The statement in Clay v. New York L. Ins. Co. 183 Minn. 275, 236 N.W. 305, that there the burden of proof was on the insurer to show disease (hardening of the arteries) to have been a contributing cause of death was an inadvertence. In that case there was no question raised as to where lay the burden of proof.

2. We do not overlook medical testimony that the injuries resulting from the fall were the cause of death. That testimony is not unequivocal. That aside, it was so much matter of opinion that, for this case, it is not controlling. It did not take the issue out of the realm of fact.

Here was a disabling disease, with so much impairment of faculties, both mental and physical, that it might have been considered as contributing to the accidental fall from the window, if that is what happened. Furthermore, the jury could have concluded that the disease substantially aided the fall in causing the death which came about an hour later. We cannot say that such a view is without the support of reasonable inference. It was not error to submit the issue.

3. As may be surmised, the theory most stressed for the defense is that of suicide. Accidental death, automatically excluding suicide, was made the condition of recovery of accident benefits. Therefore, plaintiff properly assumed the burden of proof to negative suicide under the rule of McAlpine v. Fidelity Cas. Co. 134 Minn. 192, 158 N.W. 967; Backstrom v. New York L. Ins. Co. 194 Minn. 67, 259 N.W. 681; New York L. Ins. Co. v. Gamer, 303 U.S. 161, 58 S.Ct. 500, 82 L. ed. 726, 114 A.L.R. 1218.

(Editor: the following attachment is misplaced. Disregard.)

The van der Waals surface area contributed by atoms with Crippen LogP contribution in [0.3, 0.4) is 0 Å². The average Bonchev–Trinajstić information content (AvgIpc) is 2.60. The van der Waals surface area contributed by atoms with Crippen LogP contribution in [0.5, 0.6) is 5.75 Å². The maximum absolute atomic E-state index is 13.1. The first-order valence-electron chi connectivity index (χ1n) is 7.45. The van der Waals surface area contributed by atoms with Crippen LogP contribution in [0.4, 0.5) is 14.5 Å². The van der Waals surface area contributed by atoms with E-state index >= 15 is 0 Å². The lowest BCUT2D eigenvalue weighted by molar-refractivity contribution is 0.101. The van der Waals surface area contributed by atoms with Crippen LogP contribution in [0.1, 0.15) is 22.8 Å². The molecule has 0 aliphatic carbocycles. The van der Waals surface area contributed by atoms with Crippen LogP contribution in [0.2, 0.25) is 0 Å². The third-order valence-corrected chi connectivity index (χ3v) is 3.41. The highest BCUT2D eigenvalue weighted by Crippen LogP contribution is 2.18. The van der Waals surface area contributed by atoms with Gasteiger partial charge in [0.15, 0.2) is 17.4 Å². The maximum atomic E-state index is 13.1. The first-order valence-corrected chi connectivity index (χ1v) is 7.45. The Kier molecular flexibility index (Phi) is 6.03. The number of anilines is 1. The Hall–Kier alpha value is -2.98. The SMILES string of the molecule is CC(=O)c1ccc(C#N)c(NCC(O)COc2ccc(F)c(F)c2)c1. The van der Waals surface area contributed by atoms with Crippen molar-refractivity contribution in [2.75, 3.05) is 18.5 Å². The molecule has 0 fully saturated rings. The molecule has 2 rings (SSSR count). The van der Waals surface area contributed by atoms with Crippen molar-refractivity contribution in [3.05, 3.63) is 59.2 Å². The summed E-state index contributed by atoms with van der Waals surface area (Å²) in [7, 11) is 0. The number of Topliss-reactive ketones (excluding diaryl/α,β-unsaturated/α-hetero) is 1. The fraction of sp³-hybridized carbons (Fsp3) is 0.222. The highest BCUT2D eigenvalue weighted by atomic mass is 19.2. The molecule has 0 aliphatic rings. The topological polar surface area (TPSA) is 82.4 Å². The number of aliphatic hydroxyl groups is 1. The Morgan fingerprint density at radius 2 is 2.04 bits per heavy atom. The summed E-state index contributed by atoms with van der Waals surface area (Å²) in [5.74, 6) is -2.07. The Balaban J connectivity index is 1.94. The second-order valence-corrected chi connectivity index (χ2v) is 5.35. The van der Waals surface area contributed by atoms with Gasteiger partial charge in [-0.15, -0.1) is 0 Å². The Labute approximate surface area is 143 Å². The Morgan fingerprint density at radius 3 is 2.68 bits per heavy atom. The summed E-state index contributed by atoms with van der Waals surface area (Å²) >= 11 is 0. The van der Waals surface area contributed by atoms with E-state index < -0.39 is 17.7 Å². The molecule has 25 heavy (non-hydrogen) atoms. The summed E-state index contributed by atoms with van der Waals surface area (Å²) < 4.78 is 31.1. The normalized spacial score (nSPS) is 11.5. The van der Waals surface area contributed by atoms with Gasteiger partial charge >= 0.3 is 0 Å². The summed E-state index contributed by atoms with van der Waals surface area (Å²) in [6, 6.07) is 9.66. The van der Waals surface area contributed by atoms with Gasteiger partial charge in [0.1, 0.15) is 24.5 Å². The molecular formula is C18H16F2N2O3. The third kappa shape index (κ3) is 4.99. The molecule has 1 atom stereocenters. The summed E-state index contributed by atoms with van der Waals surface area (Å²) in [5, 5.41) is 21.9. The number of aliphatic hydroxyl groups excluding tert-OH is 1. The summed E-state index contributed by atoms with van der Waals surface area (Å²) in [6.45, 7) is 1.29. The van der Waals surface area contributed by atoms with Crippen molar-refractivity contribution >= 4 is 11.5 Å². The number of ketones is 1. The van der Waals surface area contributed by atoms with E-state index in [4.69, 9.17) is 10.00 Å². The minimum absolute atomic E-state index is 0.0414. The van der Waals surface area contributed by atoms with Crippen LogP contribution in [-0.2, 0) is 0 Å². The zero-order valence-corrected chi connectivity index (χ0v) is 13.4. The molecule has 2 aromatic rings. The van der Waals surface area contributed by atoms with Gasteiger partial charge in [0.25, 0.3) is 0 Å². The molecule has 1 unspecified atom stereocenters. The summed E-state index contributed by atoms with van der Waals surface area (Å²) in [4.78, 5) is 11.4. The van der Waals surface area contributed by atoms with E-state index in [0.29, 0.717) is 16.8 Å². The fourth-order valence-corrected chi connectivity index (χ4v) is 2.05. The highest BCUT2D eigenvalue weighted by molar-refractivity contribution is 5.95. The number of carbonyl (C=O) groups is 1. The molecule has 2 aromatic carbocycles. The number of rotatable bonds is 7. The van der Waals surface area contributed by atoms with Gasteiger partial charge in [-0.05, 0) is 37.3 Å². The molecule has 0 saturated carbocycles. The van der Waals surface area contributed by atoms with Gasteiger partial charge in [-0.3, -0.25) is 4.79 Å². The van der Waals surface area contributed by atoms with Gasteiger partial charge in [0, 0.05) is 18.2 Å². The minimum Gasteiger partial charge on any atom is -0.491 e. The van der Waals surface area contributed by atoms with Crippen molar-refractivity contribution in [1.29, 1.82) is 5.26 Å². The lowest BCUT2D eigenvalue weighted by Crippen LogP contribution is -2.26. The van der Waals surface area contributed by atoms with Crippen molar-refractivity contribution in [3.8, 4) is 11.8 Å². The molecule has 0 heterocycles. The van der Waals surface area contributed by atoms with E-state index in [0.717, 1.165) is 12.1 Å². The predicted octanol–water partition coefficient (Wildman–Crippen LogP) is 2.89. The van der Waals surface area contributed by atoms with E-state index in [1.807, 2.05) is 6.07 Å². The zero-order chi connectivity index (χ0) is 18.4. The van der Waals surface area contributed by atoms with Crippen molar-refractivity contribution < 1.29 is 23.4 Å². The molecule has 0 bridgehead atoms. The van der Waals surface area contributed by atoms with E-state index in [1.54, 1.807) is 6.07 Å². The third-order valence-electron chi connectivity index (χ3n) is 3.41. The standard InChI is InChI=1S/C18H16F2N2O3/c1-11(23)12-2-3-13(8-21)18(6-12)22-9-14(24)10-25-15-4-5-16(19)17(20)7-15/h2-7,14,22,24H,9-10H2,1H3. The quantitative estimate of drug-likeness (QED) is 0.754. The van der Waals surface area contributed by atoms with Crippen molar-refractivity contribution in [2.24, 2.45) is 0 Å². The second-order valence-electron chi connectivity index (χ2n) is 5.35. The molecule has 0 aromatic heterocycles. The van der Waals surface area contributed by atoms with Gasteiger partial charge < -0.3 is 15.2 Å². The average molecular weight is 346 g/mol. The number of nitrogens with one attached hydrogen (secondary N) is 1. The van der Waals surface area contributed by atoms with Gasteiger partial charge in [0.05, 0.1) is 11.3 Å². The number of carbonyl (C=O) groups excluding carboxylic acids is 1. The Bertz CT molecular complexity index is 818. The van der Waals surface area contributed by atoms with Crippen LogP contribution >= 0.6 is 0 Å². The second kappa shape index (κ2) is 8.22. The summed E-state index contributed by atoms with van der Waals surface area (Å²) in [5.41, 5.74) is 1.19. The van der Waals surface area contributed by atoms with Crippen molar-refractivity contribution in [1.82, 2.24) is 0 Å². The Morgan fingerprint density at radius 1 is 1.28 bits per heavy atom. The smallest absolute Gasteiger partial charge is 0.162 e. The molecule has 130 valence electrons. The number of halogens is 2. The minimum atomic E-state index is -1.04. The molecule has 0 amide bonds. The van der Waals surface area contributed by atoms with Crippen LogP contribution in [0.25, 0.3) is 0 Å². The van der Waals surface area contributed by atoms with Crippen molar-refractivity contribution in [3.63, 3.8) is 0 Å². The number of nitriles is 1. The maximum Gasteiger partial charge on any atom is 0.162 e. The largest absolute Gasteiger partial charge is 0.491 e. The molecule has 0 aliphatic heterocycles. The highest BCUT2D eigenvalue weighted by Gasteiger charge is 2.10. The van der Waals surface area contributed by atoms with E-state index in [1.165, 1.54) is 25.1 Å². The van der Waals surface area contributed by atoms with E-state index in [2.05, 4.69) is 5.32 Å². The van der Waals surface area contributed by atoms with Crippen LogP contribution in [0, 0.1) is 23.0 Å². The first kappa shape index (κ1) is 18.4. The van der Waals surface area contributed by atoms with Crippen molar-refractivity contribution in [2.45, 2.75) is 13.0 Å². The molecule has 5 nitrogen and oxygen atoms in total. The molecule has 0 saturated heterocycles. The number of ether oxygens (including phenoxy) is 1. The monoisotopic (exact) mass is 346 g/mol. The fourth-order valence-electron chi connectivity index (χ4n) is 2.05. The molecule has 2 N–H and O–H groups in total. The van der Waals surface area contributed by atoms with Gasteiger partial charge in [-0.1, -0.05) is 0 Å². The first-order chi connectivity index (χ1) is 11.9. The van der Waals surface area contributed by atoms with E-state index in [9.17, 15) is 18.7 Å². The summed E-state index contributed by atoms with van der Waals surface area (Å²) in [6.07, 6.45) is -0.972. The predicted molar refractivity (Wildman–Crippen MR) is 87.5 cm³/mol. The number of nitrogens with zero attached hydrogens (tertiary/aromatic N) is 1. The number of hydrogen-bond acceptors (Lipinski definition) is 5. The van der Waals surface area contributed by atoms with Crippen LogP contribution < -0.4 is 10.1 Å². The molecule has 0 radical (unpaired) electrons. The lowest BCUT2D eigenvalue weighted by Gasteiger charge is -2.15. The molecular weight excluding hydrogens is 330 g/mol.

Although there is no issue here as to the burden of proof, plaintiff having assumed it, something may properly be added to avoid future misunderstanding. Such confusion as there is arises from "the failure to distinguish between suits on insurance policies * * * which insure against death as a result 'of bodily injuries effected solely through external, violent and accidental means' and suits on those policies which insure against death but which contain a proviso avoiding the policy if the insured dies by his own act." Watkins v. Prudential Ins. Co. 315 Pa. 497, 507, 173 A. 644, 649, 95 A.L.R. 869, 875; see also Jefferson Standard L. Ins. Co. v. Clemmer (4 Cir.) 79 F.2d 724, 103 A.L.R. 171.

In accident cases the burden is upon plaintiff to establish what the policy makes condition precedent to recovery, i. e., accidental death, and so to exclude suicide. But in the life insurance cases where death from suicide, strictly speaking, is an exception from or avoidance of the policy, the burden is upon the insurer.